Image via Wikimedia
Marry in May, rue the day? When Edgar Allan Poe wed his thirteen-year-old cousin Virginia Clemm on May 16th, 1836, he had little way of knowing what fodder he’d given the future gossip mongers of his day–and ours! From remarks about her tender age, their family ties, their lack of children, and his supposed affairs, the rumor mill would be busy turning for hundreds of years to come. But what about the real story?
Join Untapped Cities and Boroughs of the Dead on Saturday, May 16th, 2015 for “The Poe’s Greenwich Village,” a special edition of our historical walking tour from last year that steps into the Greenwich Village of the 1840s, where Edgar and Virginia Poe lived and worked. This tour will interweave some of Poe’s most famous tales with Greenwich Village’s macabre secret histories, all the while constantly striving to answer the question of what life was like for the Poes in mid-19th century New York, and sorting out the myths from the facts regarding their relationship and married life.
You will visit the site of three of their former homes, discover the places that inspired Poe, find out where he read “The Raven” for the first time in public, and learn of the scandals and triumphs he experienced while living in the Village — particularly the unfounded gossip of Edgar’s unprovable “love affairs” — all the while celebrating “a love that was more than love” on this fascinating, informative, and downright romantic walking tour.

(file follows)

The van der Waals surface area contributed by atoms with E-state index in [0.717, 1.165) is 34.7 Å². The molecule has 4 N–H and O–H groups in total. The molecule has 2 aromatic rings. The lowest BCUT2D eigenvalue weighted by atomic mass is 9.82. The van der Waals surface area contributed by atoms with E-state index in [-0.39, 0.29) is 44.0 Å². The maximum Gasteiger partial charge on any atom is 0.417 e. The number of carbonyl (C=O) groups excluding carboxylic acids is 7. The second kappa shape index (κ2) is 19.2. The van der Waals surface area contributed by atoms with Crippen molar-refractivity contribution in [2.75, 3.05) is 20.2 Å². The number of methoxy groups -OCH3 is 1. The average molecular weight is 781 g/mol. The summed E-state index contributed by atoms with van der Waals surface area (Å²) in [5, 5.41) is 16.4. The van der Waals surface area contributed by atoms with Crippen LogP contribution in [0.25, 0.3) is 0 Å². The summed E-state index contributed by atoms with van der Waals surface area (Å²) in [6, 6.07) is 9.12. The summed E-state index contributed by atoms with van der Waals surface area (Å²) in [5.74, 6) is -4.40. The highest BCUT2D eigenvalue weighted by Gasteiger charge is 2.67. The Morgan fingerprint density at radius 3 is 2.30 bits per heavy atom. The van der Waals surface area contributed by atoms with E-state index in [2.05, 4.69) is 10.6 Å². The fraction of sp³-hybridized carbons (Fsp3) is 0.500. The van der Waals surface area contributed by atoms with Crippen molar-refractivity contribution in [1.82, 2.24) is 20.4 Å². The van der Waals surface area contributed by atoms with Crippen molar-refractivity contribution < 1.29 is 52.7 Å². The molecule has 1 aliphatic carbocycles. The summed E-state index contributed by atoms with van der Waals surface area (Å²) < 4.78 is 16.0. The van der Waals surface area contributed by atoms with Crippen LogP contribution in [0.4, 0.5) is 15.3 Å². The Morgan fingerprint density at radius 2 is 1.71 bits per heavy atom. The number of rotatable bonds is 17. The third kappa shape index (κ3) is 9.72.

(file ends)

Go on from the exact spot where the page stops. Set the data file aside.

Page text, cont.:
Image via Shani Ha
New Yorkers passing the corner of 7th Avenue and Carmine Street may notice something a little strange outside Cafe Español. Parisian artist Shani Ha has installed a bistro table split between inside and outside of the café, an installation she calls “Table for Two,” a piece inspired by Edward Hopper’s painting Nighthawks.
On Friday, The New York Times published an article on New York City’s one-block streets–contending that they carry something antithetical to the city in some ways, proclaiming that bigger is not always better. But smaller can mean more expensive. While the article focuses much on the real estate nature of these wonderful enclaves, we’d thought we’d provide some historical tidbits and some of our own adds to the list.
Image via Wikimedia by Jean-Christophe BENOIST
Bitcoin ATM at The Yard in Williamsburg. Image by Alban Denoyel of Sketchfab
We have a history of reporting on fun ATMs, from the Gold ATM on 57th Street, the Cupcake ATM from Sprinkles, and even some for bike parts. Yesterday, the CEO of Sketchfab, a platform for 3D models based in New York City, showed us the latest Bitcoin ATM he came across at The Yard in Williamsburg, a co-working space. There are now at least three Bitcoin ATMs in New York City, with the first at Flat 128 in Greenwich Village and at Bitcoin retailer, Coin Cafe on Nassau Avenue in Greenpoint which has it in an old-fashioned phone booth.
You can find McCarthy Square, a small but wonderfully maintained traffic triangle, where 7th Avenue, Charles Street, and Waverly Place intersect in the West Village. Beside a dedication to Joseph McCarthy, killed in World War II and a flagpole from the 1939 World’s Fair in Queens are a series of hand-crafted birdhouses.
Whitney Studio. Photo via New York Studio School
Today, the Whitney Studio in Greenwich Village was named a National Treasure by the National Trust for Historic Preservation. A birthplace of the Modern American Art movement the Whitney Studio served as the studio and private salon for the sculptor and arts patron, Gertrude Vanderbilt Whitney and as the first site of the Whitney Museum of Art. Whitney was the oldest daughter of Cornelius Vanderbilt, whom you may remember from his over-the-top French chateau mansion on Fifth Avenue and 57th Street.